2) The usefulness grows with time. When you store more, the connections and interlinks grow stronger. The Zettelkasten becomes more useful as it grows because you can discover related ideas you hadn’t thought of in the first place. As Sönke Ahrens writes: “The more content it contains, the more connections it can provide, and the easier it becomes to add new entries in a smart way and receive useful suggestions.”
3) Networked instead of hierarchical note-taking. The problem with traditional note-taking approaches (even with apps such as Notion or Evernote) is the linear structure. Ideas get locked in a folder and, with time, are forgotten. With the Zettelkasten, it’s different.
As Luhmann writes: “Given this technique, it is less important where we place a new note. If there are several possibilities, we can solve the problem as we wish and just record the connection by a link or reference.”
Can you see it’s the same number of thoughts but more connections?
Created by Eva Keiffenheim via Canva.
Networked thinking includes interactions and relationships between thoughts. Connecting notes leads to new ideas and better ways of thinking. As you will see in some minutes, the Roamkasten has an inbuilt feature (tagging and bi-directional linking) that will help you make more connections between individual thoughts. Thereby, you create a larger web of ideas.
Science supports the value proposition of networked note-taking. As researchers state: “Studies suggest that nearly all non-linear note-taking strategies (e.g. with an outline or a matrix framework) benefit learning outcomes more than the linear recording of information, with graphs and concept maps especially fostering the selection and organization of information. As a consequence, the remembering of information is most effective with non-linear strategies.”
4) Idea Serendipity. Because of the interconnection, the increased value with growth, and the networked note-taking, you tumble upon ideas you have never thought of. Day by day, the slip box will transform into an idea generation machine. You’ll be more creative as you find past ideas and new connections.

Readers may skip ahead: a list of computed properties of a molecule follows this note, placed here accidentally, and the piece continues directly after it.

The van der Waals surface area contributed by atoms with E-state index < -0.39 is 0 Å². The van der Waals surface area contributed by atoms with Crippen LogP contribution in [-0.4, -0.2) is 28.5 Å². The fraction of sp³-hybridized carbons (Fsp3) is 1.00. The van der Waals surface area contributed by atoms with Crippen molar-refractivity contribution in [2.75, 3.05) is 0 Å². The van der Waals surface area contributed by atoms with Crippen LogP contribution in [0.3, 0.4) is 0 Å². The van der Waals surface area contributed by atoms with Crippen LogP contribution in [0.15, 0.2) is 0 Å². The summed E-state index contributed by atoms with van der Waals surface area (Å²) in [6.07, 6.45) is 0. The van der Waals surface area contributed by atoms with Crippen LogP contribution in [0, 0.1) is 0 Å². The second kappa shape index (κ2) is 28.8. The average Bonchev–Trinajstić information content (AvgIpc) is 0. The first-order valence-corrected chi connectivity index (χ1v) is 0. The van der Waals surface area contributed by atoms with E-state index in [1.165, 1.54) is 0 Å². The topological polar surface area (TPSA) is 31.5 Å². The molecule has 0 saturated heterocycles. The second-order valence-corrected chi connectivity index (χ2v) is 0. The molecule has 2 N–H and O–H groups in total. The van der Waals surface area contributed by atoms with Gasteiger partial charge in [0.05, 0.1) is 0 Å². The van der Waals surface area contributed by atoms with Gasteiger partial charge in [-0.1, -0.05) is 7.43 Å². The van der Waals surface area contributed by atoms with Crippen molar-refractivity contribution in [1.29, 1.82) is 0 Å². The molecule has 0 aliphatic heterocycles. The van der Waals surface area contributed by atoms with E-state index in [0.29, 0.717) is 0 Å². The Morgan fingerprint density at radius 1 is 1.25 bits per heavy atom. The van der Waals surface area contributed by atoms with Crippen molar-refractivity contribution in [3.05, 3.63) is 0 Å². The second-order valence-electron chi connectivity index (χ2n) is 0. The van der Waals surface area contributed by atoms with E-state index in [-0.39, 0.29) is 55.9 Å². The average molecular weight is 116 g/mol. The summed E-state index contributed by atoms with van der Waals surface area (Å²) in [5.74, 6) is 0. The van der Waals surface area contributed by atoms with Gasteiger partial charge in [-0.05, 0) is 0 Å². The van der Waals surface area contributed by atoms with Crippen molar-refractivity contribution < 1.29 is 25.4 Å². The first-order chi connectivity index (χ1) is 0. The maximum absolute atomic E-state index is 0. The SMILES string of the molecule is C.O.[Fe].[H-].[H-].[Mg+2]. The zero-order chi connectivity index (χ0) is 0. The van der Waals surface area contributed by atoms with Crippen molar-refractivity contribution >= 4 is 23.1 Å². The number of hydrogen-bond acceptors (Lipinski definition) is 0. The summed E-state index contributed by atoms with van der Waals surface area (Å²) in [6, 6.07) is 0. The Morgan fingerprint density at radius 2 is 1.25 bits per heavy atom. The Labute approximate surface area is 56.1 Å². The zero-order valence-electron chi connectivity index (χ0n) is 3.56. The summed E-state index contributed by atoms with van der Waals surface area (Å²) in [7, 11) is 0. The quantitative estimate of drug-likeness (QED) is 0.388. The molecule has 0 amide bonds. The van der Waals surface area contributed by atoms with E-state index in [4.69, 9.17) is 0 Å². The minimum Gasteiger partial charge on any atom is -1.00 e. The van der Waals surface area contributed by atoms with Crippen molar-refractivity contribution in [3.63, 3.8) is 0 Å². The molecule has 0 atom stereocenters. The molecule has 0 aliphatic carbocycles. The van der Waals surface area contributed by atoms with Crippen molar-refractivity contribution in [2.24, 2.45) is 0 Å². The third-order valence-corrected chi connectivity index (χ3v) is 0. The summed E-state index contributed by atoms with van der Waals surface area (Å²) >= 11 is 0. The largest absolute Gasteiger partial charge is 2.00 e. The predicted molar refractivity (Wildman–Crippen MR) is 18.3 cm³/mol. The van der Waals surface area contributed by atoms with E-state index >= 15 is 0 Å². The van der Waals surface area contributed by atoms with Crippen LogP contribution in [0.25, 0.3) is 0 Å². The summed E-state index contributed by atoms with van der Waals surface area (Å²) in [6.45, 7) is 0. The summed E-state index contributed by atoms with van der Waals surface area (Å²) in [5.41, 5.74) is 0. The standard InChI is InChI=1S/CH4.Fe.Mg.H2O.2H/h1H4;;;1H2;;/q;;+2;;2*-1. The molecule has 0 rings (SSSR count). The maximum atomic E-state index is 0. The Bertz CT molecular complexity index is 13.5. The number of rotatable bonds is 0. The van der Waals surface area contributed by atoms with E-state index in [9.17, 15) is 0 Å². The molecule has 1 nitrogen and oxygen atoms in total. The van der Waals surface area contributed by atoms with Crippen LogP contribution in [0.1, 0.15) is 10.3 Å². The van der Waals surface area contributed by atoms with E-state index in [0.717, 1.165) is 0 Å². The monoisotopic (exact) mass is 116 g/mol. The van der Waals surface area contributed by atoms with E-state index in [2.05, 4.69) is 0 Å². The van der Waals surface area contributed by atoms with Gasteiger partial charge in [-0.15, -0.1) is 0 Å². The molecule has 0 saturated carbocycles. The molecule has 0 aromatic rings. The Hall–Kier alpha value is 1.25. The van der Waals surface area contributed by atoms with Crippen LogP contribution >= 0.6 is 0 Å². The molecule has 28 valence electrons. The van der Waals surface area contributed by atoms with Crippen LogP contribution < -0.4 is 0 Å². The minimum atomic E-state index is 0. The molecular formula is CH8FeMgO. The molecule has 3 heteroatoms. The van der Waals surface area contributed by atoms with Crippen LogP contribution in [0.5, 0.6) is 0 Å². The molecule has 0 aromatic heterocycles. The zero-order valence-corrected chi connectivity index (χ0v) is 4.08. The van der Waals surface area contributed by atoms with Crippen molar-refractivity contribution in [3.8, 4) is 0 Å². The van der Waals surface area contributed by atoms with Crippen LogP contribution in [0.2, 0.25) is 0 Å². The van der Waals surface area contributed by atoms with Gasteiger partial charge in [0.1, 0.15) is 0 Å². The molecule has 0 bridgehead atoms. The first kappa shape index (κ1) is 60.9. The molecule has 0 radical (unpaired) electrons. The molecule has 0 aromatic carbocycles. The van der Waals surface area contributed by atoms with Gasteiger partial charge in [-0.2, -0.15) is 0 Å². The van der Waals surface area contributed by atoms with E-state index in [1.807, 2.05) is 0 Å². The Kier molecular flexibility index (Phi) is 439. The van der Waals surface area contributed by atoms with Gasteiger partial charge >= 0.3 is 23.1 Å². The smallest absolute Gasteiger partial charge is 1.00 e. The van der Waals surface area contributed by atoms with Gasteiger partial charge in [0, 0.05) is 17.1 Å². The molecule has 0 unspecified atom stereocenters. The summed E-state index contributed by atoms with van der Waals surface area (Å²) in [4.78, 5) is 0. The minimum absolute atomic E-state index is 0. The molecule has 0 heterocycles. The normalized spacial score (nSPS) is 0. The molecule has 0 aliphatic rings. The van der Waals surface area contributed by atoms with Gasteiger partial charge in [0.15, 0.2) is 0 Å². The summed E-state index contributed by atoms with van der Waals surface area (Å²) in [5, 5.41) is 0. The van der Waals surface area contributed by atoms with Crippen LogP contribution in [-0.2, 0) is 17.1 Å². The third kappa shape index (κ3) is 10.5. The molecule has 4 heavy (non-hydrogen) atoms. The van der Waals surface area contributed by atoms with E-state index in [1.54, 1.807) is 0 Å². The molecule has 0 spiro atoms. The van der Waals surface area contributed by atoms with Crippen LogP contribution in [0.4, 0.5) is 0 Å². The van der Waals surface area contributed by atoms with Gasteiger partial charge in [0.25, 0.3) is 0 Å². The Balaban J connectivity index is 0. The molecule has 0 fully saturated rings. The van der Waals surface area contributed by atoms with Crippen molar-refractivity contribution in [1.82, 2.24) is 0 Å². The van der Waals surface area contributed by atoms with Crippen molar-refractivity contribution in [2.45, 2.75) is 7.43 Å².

Luhmann writes: “The slip box provides combinatorial possibilities which were never planned, never preconceived, or conceived in this way.”
2. Roam Research – What Is It and How Does It Work?
2.1 Roam’s Value Proposition
Roam is an online workspace for organizing and evaluating your knowledge. Unlike linear cabinet tools, Roam allows you to remix and connect ideas, where each note represents a node in a dynamic network.
This leads to vast application opportunities. As Anne-Laure Le Cunff writes: “Roam Research is a tool powerful enough to manage an end-to-end writing workflow, from research and note-taking (input) to writing an original article (output).”
To give you a sneak peek of what you can expect, here’s an example of how I wrote this paragraph using Roam.
GIF created by Eva Keiffenheim
2.2 The only five RoamResearch functions you need for building a Zettelkasten
Think of Roam like Excel. It has a low floor but a high ceiling. You can use Excel for simple things like a grocery list and create a table. Yet, some functions allow entire businesses to run off Excel sheets.“Roam is simple but not easy,” founder Conor White Sullivan said in an interview. Unlike Notion, Roam didn’t dumb down to the lowest common denominator. Roam’s strategy is to attract people who are willing to learn using a power tool. Once you know your way around Roam, you’ve unlocked a programming language for personal productivity and development. Here are the five key things you need to know about Roam to set up your Zettelkasten.
#1 The Daily Notes
Every time you open Roam, you will find yourself on the Daily Notes page. Think of it as your entry door whenever you want to start working with your Zettelkasten. If you’re used to hierarchical note-taking apps such as Notion, or Evernote, missing folders might feel weird first. But you’ll soon understand how this structure accelerates your learning. You don’t need folders to store a specific note because you link them with each other. In Luhmann’s words: “We can choose the route of thematic specialization (such as notes about governmental liability), or we can choose the route of an open organization.
”Why it’s relevant: Whenever you capture something, just type it as a bullet in your daily notes page and use tags or pages to connect it with existing notes.
#2 Formatting text
These are the three ways I use Roam to format text: ^^highlighting^^, **bolding**, and making text _italic_. Here’s how it works with shortcuts:
GIF recorded by Eva Keiffenheim.
Why it’s relevant: You’ll use these functions when you go through your literature notes or want to highlight specific parts of your text.
#3 Creating pages (and bi-directional links)
See how you can create new pages with brackets [] and hashtags #. Both ways have the same function; they just look different. You can use either one. All pages are tags, and all tags are pages. Note: Pages are case-sensitive. For example, [[Brain]] and [[brain]] will exist as two separate pages, the one called “Brain” and the other “brain.”
GIF recorded by Eva Keiffenheim.